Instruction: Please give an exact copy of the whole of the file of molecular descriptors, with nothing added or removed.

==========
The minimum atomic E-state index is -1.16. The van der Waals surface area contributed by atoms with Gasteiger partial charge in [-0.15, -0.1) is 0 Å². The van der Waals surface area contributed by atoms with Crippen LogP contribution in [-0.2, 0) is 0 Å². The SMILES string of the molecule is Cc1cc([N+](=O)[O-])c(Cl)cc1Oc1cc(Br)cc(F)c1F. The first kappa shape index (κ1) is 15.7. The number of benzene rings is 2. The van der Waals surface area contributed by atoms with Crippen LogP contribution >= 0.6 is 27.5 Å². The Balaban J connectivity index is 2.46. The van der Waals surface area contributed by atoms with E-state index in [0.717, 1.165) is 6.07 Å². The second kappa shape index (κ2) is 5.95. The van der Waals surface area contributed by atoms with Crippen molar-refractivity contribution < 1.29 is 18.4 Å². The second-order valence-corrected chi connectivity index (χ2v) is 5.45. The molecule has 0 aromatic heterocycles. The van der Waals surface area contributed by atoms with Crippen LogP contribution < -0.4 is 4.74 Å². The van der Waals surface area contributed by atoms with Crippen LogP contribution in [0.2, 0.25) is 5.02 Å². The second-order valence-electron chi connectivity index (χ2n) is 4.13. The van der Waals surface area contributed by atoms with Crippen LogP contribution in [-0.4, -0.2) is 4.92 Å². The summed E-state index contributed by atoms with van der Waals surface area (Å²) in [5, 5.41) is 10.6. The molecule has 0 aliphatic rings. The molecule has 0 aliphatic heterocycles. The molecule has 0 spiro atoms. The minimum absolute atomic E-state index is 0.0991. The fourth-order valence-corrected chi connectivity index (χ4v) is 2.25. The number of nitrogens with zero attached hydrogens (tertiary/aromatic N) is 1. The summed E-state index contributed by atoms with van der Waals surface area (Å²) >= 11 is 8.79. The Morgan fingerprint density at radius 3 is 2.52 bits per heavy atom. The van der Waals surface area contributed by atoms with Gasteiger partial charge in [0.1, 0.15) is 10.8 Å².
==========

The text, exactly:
The minimum atomic E-state index is -1.16. The van der Waals surface area contributed by atoms with Gasteiger partial charge in [-0.15, -0.1) is 0 Å². The van der Waals surface area contributed by atoms with Crippen LogP contribution in [-0.2, 0) is 0 Å². The SMILES string of the molecule is Cc1cc([N+](=O)[O-])c(Cl)cc1Oc1cc(Br)cc(F)c1F. The first kappa shape index (κ1) is 15.7. The number of benzene rings is 2. The van der Waals surface area contributed by atoms with Crippen LogP contribution >= 0.6 is 27.5 Å². The Balaban J connectivity index is 2.46. The van der Waals surface area contributed by atoms with E-state index in [0.717, 1.165) is 6.07 Å². The second kappa shape index (κ2) is 5.95. The van der Waals surface area contributed by atoms with Crippen molar-refractivity contribution < 1.29 is 18.4 Å². The second-order valence-corrected chi connectivity index (χ2v) is 5.45. The molecule has 0 aromatic heterocycles. The van der Waals surface area contributed by atoms with Crippen LogP contribution < -0.4 is 4.74 Å². The van der Waals surface area contributed by atoms with Crippen LogP contribution in [0.2, 0.25) is 5.02 Å². The second-order valence-electron chi connectivity index (χ2n) is 4.13. The van der Waals surface area contributed by atoms with Crippen LogP contribution in [-0.4, -0.2) is 4.92 Å². The summed E-state index contributed by atoms with van der Waals surface area (Å²) in [5, 5.41) is 10.6. The molecule has 0 aliphatic rings. The molecule has 0 aliphatic heterocycles. The molecule has 0 spiro atoms. The minimum absolute atomic E-state index is 0.0991. The fourth-order valence-corrected chi connectivity index (χ4v) is 2.25. The number of nitrogens with zero attached hydrogens (tertiary/aromatic N) is 1. The summed E-state index contributed by atoms with van der Waals surface area (Å²) >= 11 is 8.79. The Morgan fingerprint density at radius 3 is 2.52 bits per heavy atom. The van der Waals surface area contributed by atoms with Gasteiger partial charge in [0.1, 0.15) is 10.8 Å².